Corn stover has been identified as a potential feedstock for the production of fermentable sugars and thermochemical processes. The availability and efficiency of typical hay equipment for collecting corn stover has not been well quantified. Corn stover was collected for two years on a central Kentucky farm near Louisville. Six different harvesting treatments, using traditional hay equipment, were used to harvest corn stover. A rotary mower, rotary scythe (flail-type mower with windrow-forming shields), parallel bar rake, and a round baler were utilized. The average stover moisture content prior to grain harvest was above 40%, and field drying was required before baling. All treatments were analyzed for collection efficiency and corn stover yield. The stover collection yields varied from 1.93 to 5.34 dry t/ha, with collection efficiencies (ratio of stover collected to the total above-ground stover excluding grain) between 32.1% and 94.5%. The most promising collection strategy was disengaging the straw chopper and spreader to produce a windrow behind the combine. This windrow could then be baled in a separate operation that resulted in a collection efficiency of 74.1%.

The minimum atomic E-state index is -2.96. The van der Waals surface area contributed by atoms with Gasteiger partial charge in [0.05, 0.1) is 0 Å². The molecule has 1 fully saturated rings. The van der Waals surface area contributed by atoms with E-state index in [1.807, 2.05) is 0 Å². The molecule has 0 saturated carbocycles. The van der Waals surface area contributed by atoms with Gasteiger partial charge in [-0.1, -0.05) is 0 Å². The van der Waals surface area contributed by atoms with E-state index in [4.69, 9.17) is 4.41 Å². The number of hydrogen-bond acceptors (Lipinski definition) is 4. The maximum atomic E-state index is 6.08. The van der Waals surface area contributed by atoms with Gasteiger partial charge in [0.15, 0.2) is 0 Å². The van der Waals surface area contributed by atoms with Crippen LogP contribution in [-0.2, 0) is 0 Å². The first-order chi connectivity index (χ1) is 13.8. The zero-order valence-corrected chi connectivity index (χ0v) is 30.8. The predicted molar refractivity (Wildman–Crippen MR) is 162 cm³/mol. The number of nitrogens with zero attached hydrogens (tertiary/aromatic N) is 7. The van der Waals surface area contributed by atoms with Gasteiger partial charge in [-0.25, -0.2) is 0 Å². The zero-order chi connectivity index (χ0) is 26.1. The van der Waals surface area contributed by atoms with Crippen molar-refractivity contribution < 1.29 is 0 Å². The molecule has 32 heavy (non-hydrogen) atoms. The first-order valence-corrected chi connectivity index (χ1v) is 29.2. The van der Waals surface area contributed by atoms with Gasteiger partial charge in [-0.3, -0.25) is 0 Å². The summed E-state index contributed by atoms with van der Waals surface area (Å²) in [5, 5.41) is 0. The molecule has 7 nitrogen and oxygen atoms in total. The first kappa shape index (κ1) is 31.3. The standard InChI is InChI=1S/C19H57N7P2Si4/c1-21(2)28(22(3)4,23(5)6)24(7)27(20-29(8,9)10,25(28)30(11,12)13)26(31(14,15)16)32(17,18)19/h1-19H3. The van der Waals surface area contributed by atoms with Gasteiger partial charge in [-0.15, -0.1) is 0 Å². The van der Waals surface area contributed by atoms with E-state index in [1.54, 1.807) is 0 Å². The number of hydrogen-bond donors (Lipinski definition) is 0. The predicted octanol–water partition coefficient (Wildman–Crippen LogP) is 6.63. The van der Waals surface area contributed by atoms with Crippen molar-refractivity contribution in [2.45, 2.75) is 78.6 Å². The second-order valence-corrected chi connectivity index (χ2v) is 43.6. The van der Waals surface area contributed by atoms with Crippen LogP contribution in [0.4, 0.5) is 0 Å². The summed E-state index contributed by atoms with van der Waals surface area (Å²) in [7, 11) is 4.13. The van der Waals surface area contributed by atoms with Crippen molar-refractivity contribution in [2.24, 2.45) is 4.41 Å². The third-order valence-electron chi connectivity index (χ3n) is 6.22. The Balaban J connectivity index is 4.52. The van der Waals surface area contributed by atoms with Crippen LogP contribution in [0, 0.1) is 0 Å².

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Published in Transactions of the ASABE, v. 50, issue 3, p. 705-711.

© 2007 American Society of Agricultural and Biological Engineers

The copyright holder has granted the permission for posting the article here.

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The authors wish to acknowledge the financial support from Oak Ridge National Laboratory (Contract No. 4000011647).

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This article is published with the approval of the Director of the Kentucky Agricultural Experiment Station and designated Paper No. 04-05-066.